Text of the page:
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ISSN: 2167-0846
Journal of Pain & Relief
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Ultrasound Appearance of the Cutaneous Nerves of the Upper Limb: A Novel Description in Pain Management

Rafael Blanco1*, Bárbara María Jiménez Gómez2 and José Manuel López González2
1Complexo Hospitalario Universitario A Coruña, Spain
2Complexo Hospitalario Universitario de Vigo, Spain
Corresponding Author : Rafael Blanco
Complexo Hospitalario Universitario A
Coruña, Spain
E-mail: [email protected]
Received January 20, 2012; Accepted January 29, 2012; Published February 08, 2012
Citation: Blanco R, Jiménez Gómez BM, López González JM (2012) Ultrasound Appearance of the Cutaneous Nerves of the Upper Limb: A Novel Description in Pain Management. J Pain Relief 1:e109 doi: 10.4172/2167-0846.1000e109
Copyright: © 2012 Blanco R, et al. This is an open-access article distributed under the terms of the Creative Commons Attribution License, which permits unrestricted use, distribution, and reproduction in any medium, provided the original author and source are credited.

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In recent years ultrasound has become the standard technique to locate peripheral nerves. These can be useful to block, so we can obtain pain relief during or after operative procedures. It can also be used in chronic pain management to treat long standing painful situations or as part of the armamentarium to neurolize small nerves or neuromas. Most of the nerves described up to now are commonly used by regional anesthetist in daily practice but the cutaneous sensory nerves have been left aside for two reasons: They are very small and superficial and classically they were difficult to locate because the technique used was nerve stimulation. Based on our experience with ultrasound of approximately 10 years we will describe in this article how to locate the sensory nerves of the upper limb [1]. These nerves play a vital role during common operations like Du Puy Trent, carpal tunnel release or many more reconstructive hand surgery techniques. A brief description of the brachial plexus is imperative. It’s originated by the anterior ramus of the spinal nerves from C5 to T1 and the main nerves derived from those spinal nerves are the musculocutaneous, median, radial,axillary, circumflex, ulnar, cutaneous nerve of the arm and cutaneous nerve of the forearm. The dermatomes are the part of the skin supplied by a specific spinal nerve (in this case C5-T1). From the sensitive point of view, any nerve injury will affect those areas and will cause different alterations from paresthesias to dysesthesia (Figure 1). In this paper and for the first time published we will describe the most common location of the sensitive nerves in the upper limb [2]. The main upper limb sensitive nerves are five: lateral cutaneous nerve of the forearm, median cutaneous nerve of the arm, median cutaneous nerve of the forearm, posterior cutaneous nerve of the arm and posterior cutaneous nerve of the forearm.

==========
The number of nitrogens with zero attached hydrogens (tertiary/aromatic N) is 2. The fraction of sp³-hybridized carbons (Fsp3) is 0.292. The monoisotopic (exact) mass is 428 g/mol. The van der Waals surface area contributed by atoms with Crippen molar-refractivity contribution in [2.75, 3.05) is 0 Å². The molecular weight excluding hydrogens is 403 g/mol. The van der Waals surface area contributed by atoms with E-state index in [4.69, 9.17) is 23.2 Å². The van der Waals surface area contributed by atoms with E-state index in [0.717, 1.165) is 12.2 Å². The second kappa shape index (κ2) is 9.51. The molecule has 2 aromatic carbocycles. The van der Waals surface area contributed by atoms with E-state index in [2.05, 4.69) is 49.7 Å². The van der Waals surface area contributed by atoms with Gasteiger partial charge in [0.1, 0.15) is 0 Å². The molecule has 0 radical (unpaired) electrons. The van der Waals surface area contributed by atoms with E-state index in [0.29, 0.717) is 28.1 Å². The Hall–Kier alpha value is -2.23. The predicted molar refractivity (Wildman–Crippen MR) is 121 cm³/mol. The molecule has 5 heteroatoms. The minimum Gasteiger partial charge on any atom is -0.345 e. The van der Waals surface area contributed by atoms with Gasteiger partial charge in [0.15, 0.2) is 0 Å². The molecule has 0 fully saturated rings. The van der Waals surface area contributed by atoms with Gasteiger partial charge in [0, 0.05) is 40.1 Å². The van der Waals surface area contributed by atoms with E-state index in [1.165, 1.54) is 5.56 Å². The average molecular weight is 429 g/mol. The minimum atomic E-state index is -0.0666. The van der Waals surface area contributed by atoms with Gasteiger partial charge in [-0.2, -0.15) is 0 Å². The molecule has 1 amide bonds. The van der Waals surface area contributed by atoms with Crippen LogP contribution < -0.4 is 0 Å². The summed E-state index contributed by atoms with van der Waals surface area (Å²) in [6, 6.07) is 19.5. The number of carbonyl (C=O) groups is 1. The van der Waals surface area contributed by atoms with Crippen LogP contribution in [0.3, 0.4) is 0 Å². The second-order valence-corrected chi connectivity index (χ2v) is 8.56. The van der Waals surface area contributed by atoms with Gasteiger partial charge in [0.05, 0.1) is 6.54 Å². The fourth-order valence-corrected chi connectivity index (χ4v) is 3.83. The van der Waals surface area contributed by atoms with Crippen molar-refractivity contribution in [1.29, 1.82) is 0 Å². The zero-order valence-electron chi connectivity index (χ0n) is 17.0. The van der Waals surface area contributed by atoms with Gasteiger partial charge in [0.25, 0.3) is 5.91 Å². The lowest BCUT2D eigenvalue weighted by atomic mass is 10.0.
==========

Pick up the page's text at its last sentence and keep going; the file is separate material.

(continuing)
Lateral Cutaneous Nerve of the Forearm (C5-C7)
It is the terminal branch of the musculocutaneous nerve. At the distal third of the forearm is located over the brachioradialis muscle. Under ultrasound guidance it can be track down from the musculocutaneous nerve when it becomes superficial after the biceps muscle fades away. An important sono landmark is the cephalic vein that runs in close proximity to this nerve in most of his path. This cutaneous nerve, like the others, runs in a fascial [3], subcutaneous compartment, between the skin and the muscle (Figure 2-4).
It is the smallest nerve of the brachial plexus. It follows a path at subcutaneous level just underneath the fascia brachialis medial to the axillary artery and vein. It will communicate at a later stage with the medial cutaneous nerve of the forearm (Figure 5,6).
Medial Cutaneous Nerve of the Forearm (C8,T1)
It is found in the medial aspect of the forearm at subcutaneous level next to the basilic vein becoming more superficial as we go distal in the forearm. It will gives off anteriorly an intermediate branch running above pronator teres muscle (Figure 7-9).
Posterior Cutaneous Nerve of the Arm (C5-C8)
It is one the posterior branches of the radial nerve. It is located in a fat pocket above the lateral head of the triceps muscle in the posterior side of the arm (Figure 10-12).
Posterior Cutaneous Nerve of the Forearm (C5-C8)
It is another posterior branch of the radial nerve (Figure 13,14). It is located in a fat pocket above the long head of the triceps muscle in the posterior side of the arm, distal third. Along the forearm will be found above the extensor digitorum muscle.
Summary
The sensory nerves are very small and they are the ones involved when the surgeon or we perform a subcutaneous infiltration. With good anatomy knowledge we will be able to track them up into their main trunks so smaller and more precise amounts of local anesthetic can be delivered. In situations of lasting dysesthesias we will be able to perform successful chronic pain techniques very easily.
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